Product: AMD 790GX Chipset
Company: AMD
Authour: Alex 'AlexV' Voicu
Editor: Charles 'Lupine' Oliver
Date: November 13th, 2008
Conclusions

A question that may arise after seeing the prowess of the 790GX+SB750 combo is this: has the Spider platform been completed? And a good question it would be. This particular Spider had a very difficult birth, with the Phenom being late and underachieving, the RV670 being good but not great and the SB600 Southbridge causing its own share of mischief on the motherboard front. Many deemed it a failure ... yet AMD kept chipping at it. And then the RV770 came: a truly and undoubtedly great GPU. 1 out of 3 for the Spider.

With 790GX, and, perhaps equally importantly, SB750, the count can increase to 2 out of 3, because the aforementioned tag-team is a certainly compelling option for a certain segment of the market. It's a good option for people looking to build a HTPC, or for people looking at building a low-cost solution that can also game when not doing proper work. With SB750's portability, by pairing it with the 790FX AMD could also target superior market segments.... which brings us to the Phenom.

Ironically enough, considering AMD is, after  all, indissolubly tied to CPUs, the Phenom, their crown jewel, is currently the limiting factor. The motherboard angle is covered, ATI's GPUs are excellent...but the Phenom is stuck in a bog. It competes only up to the Q6600 level-as we've seen in this article as well - and that's it, beyond that there are no alternatives from AMD, whereas Intel has numerous CPUs ready to service the needs of more...”enthusiastic” users. From the Q6600 downwards, AMD competes just fine-this is also outlined by their pricing structure, the 9950's price clearly showing who's neck it's going after.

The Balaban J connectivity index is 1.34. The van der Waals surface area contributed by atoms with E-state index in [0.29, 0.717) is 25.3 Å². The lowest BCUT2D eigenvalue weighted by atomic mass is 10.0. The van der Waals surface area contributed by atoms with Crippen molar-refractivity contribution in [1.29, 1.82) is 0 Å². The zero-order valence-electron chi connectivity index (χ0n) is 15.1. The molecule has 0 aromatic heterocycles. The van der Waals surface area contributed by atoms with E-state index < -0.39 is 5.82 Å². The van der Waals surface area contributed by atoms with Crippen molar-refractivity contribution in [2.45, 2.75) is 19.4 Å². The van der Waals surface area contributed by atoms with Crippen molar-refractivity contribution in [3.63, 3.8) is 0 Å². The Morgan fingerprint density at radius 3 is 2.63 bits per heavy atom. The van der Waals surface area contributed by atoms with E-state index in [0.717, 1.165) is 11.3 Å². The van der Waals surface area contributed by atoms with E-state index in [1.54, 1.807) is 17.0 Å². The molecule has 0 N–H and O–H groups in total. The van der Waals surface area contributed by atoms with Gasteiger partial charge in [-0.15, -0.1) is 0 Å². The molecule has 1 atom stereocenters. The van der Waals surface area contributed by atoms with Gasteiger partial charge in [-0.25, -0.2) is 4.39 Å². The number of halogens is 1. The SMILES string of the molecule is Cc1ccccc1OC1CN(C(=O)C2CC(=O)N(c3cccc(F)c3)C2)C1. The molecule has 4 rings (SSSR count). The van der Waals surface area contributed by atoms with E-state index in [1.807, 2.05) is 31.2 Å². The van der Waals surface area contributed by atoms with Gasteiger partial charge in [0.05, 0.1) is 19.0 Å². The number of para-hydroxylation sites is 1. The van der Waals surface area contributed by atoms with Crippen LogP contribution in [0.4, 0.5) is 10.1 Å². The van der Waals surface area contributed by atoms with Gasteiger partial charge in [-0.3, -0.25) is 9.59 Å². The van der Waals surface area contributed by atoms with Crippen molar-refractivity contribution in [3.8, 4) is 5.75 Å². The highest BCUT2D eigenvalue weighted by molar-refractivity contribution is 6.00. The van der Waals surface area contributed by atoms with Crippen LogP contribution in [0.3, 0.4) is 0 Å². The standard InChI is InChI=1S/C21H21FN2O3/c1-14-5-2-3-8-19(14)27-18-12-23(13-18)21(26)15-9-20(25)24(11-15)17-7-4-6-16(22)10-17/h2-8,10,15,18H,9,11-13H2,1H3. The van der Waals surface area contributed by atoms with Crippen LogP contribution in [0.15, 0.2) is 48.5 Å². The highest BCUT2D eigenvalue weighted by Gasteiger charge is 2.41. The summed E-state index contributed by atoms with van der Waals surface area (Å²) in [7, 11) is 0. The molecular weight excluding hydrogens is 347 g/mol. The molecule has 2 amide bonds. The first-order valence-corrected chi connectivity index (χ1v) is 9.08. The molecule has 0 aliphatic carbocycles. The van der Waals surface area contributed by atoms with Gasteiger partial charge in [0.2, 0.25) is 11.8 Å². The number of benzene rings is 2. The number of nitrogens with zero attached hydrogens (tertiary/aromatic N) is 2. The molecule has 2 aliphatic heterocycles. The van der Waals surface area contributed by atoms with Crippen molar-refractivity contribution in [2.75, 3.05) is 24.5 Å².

Does that mean that the K10 is a horrid CPU? Hardly, it represented solid growth over the K8, and it is a good CPU in its own right ... the trouble is that it isn't good enough, in its current incarnation, to match Intel's excellent Core 2 architecture. AMD needs something on the CPU front, and injection to its line-up, something that spices things up a tad and increases their competitiveness. We're cautiously optimistic about Deneb, in this regard, since we've heard a number of interesting things about it...but we'll have to wait a slight bit more before seeing how the new 45nm guy performs.

Out of the two boards we played with, we'll have to admit that we ended up liking the Biostar somewhat more. Our opinion of the Gigabyte was somewhat soured by the cold-boot issues, and the fact that it was constantly outperformed by its cheaper sibling didn't help. After 1-2 extra BIOS releases it's likely that it'll grow into a very neat board, but for the moment it's not a compelling option (at least for us).

Should you go out and grab one of these boards/ a 790GX board? It depends, really...the author of this article wanted to build a HTPC, so he got one and he's extremely satisfied with it. Others we know of wanted to build a cheap work-PC that allowed them to also take a break and relax by playing a game (not Solitaire or Minesweeper, mind you), and they found the 790GX a good fit for their needs. In the end, it's up to you to determine how adequate a product is for your needs.

Rage3D would like to thank AMD's Damon Muzny and Ivica Stankovic, as well as Bogdan Rogojina, for their support, This review would not have been possible without them!


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